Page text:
Reflect, deflect – how these MayinArt artists convey social messages while also uplifting viewers during the pandemic

In this photo essay, we share artworks and creative insights from the MayinArt platform. The pandemic is a wake-up call for reflection and positivity, the artists explain.

Launched in 2014, PhotoSparks is a weekly feature from YourStory, with photographs that celebrate the spirit of creativity and innovation. In the earlier 525 posts, we featured an art festival, cartoon gallery. world music festivaltelecom expomillets fair, climate change expo, wildlife conference, startup festival, Diwali rangoli, and jazz festival.

Founded by Krish Datta and Avik Bandyopadhyay, Singapore-based MayinArt is an online platform to showcase Indian and Southeast Asian art. The artworks are priced from a few hundred dollars up to around $3,000.

Images of some of these artworks are reprinted in this article with permission from MayinArt. See Part I, Part II and Part III of our photo-essay series, with pictorial highlights and artist insights.

The COVID-19 pandemic has dealt a severe blow to the performing arts and fine arts industries. “Pre-Covid, we would physically meet as a team at least once a month with Singapore as the epicentre. But Covid altered our plans,” Avik Bandyopadhyay explains, in a chat with YourStory.

“Although physical meets need to be restarted, virtual sessions do not impede productivity or passion,” he adds. All team members are available on instant messaging, and they are always in touch.

“One of the learnings from Covid was that for the first time, we realised that we all need to be sympathetic towards each of the team members,” Avik explains.

“Everyone had a hundred other personal issues in addition to Covid fears, but we all needed to be supportive of each other and be there for the larger, extended family. I would say we have come closer today – more closely knit together as a team,” he proudly affirms.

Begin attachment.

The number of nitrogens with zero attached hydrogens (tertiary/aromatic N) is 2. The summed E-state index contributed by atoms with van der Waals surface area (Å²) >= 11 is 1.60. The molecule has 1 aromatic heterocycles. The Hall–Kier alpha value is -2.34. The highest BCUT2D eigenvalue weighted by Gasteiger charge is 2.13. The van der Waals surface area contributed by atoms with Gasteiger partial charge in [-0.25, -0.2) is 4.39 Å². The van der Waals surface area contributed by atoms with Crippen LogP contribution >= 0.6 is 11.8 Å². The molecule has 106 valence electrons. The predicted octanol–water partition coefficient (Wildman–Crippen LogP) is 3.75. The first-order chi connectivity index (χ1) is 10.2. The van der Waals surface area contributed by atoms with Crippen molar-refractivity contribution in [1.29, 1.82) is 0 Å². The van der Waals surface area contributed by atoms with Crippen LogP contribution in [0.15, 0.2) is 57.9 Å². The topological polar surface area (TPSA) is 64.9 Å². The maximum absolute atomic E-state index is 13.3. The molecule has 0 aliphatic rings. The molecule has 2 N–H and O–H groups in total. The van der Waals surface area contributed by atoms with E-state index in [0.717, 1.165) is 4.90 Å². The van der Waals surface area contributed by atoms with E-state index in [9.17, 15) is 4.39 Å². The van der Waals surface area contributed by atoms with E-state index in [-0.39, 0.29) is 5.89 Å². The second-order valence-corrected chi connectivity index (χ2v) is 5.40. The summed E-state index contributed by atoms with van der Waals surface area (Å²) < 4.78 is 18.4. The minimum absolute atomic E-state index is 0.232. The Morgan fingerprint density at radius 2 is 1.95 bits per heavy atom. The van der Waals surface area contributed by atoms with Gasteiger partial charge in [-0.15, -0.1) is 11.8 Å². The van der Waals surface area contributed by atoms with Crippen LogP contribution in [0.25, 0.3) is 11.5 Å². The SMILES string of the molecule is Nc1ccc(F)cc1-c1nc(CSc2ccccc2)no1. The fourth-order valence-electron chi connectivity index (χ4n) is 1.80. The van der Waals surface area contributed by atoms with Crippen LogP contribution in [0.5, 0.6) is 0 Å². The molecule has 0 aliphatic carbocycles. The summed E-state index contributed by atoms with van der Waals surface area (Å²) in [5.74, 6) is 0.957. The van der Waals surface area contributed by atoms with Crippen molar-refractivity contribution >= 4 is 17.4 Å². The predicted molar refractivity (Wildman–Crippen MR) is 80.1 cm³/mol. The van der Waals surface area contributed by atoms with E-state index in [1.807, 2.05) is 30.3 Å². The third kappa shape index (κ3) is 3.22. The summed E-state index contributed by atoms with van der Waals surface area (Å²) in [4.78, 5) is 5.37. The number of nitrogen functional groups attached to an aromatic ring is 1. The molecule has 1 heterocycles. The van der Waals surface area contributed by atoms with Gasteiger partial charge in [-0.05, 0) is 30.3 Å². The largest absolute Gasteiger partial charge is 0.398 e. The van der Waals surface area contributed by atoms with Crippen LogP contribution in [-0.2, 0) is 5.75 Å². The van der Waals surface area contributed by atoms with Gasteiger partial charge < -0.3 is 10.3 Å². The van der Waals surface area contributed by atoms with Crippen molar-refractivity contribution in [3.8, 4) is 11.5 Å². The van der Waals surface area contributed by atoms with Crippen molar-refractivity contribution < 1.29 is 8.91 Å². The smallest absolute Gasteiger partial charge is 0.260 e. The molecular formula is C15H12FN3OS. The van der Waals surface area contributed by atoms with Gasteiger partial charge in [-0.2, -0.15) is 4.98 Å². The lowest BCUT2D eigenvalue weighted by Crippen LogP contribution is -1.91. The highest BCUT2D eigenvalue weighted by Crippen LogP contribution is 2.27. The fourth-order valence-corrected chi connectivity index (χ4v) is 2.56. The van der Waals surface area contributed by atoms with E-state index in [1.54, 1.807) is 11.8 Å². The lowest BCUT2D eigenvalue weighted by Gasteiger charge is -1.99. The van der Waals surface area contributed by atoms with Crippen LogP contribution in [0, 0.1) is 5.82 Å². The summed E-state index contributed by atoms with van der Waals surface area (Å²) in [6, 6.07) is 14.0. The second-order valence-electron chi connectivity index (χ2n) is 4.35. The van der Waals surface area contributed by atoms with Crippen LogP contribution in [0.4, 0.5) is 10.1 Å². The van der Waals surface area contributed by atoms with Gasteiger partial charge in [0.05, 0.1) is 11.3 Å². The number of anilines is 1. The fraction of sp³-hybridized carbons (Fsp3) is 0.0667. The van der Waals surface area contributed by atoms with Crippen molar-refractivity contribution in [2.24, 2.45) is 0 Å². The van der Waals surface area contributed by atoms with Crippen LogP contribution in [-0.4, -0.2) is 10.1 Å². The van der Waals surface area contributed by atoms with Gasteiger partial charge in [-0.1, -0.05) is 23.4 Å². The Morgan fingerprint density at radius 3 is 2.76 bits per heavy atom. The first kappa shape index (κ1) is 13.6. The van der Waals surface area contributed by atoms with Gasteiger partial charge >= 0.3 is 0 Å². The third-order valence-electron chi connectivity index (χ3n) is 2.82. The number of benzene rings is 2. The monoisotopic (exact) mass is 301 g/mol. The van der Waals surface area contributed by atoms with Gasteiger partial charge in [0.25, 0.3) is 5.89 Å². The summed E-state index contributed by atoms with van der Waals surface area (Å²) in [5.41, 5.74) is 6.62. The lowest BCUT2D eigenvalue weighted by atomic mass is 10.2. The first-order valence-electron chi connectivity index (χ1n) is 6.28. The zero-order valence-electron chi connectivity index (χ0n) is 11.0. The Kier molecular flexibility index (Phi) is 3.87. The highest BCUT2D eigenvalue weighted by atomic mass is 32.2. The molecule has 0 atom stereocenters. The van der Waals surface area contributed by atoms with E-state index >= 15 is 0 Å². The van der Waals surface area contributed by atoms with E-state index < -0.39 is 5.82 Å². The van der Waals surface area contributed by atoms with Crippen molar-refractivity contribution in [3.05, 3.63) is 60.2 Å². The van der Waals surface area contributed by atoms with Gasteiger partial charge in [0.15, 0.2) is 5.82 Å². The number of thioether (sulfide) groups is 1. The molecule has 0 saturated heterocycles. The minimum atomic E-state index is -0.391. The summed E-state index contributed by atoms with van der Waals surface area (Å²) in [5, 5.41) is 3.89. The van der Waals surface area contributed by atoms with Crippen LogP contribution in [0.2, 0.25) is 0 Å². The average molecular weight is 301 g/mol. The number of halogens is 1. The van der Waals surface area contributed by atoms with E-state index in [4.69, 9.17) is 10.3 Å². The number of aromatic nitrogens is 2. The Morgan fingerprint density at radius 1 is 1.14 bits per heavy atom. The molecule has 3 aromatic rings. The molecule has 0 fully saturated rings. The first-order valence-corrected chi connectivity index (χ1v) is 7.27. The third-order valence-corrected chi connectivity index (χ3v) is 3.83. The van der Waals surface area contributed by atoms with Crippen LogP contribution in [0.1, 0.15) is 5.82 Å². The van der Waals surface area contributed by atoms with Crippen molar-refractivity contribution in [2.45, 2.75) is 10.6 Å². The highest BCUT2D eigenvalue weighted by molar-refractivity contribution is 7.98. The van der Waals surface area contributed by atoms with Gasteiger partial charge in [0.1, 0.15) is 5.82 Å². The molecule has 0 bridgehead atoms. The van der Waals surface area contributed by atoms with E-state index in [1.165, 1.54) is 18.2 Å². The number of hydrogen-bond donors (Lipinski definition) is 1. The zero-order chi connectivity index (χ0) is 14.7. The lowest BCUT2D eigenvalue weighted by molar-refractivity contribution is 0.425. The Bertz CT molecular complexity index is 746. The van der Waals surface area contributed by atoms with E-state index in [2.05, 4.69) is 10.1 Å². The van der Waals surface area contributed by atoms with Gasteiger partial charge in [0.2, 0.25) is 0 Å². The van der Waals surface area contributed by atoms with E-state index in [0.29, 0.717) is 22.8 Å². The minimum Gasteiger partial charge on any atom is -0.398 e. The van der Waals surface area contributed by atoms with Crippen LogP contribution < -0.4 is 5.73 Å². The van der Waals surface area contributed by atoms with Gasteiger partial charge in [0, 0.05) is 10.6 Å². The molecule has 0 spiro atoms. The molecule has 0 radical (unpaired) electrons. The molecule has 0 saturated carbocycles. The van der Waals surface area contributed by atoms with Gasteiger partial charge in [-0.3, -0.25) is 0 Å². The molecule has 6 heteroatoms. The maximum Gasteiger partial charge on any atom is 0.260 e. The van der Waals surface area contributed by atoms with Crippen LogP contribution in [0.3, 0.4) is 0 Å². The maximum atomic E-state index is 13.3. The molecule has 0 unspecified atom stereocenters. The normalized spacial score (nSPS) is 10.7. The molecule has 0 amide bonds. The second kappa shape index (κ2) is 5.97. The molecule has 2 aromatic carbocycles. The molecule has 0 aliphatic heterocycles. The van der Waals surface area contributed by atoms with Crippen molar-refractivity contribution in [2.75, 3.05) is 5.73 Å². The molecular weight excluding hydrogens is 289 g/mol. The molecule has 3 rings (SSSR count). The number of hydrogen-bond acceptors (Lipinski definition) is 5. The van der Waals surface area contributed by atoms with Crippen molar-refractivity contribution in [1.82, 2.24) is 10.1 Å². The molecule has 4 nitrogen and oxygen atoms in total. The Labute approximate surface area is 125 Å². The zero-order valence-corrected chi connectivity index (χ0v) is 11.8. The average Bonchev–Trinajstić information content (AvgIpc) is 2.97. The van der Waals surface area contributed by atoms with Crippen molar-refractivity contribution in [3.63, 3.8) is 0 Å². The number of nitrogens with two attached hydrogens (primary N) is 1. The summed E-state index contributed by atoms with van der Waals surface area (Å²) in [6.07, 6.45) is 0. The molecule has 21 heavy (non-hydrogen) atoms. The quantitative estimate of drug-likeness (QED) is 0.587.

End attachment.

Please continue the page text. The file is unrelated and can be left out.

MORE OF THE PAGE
Centering and liquefying by Fery Eka Chandra

Fery Eka Chandra

“Art is the same as living life, and in life we need a faith. Without that, the artistic process cannot develop properly and bring the results we expect,” explains Indonesian artist Fery Eka Chandra.

He is well-known for his artworks with geometric abstractions. He believes such mesmerising patterns allow viewers to experience a spiritual journey for finding peace and beauty within, amidst the chaotic and turbulent world around us.

“To me, success as an artist ideally encompasses multiple aspects, since they are all interrelated,” he explains. Awards instill self-confidence and encouragement, while sales provide sustainability.

“Finding my own style took a long process and reflection,” Fery recalls. Once a certain style is accepted by the market, styles and techniques will evolve as they flow, he adds.

Strong series #3 by Fery Eka Chandra

“The pandemic has given us artists more time at home to reflect and explore ideas and techniques. Artists have also responded to the crisis and given meaning to it through their artworks,” Fery observes.

He offers tips for aspiring artists as well. “The most important thing to succeed is determination and a strong will, in addition to enthusiasm. It gives preparation to face the ups and downs of a career in art, and to make sacrifices to reach one's goals,” he affirms.

Humera Ali

Bengaluru-based artist Humera Ali has also participated in MayinArt’s recent Singapore exhibition, Discover the Undiscovered. Her abstract and impressionist artworks depict the environmental damage caused by reckless urbanisation. See our earlier coverage of her works at Chitra Santhe (2019) and Karnataka Chitrakala Parishath (2018).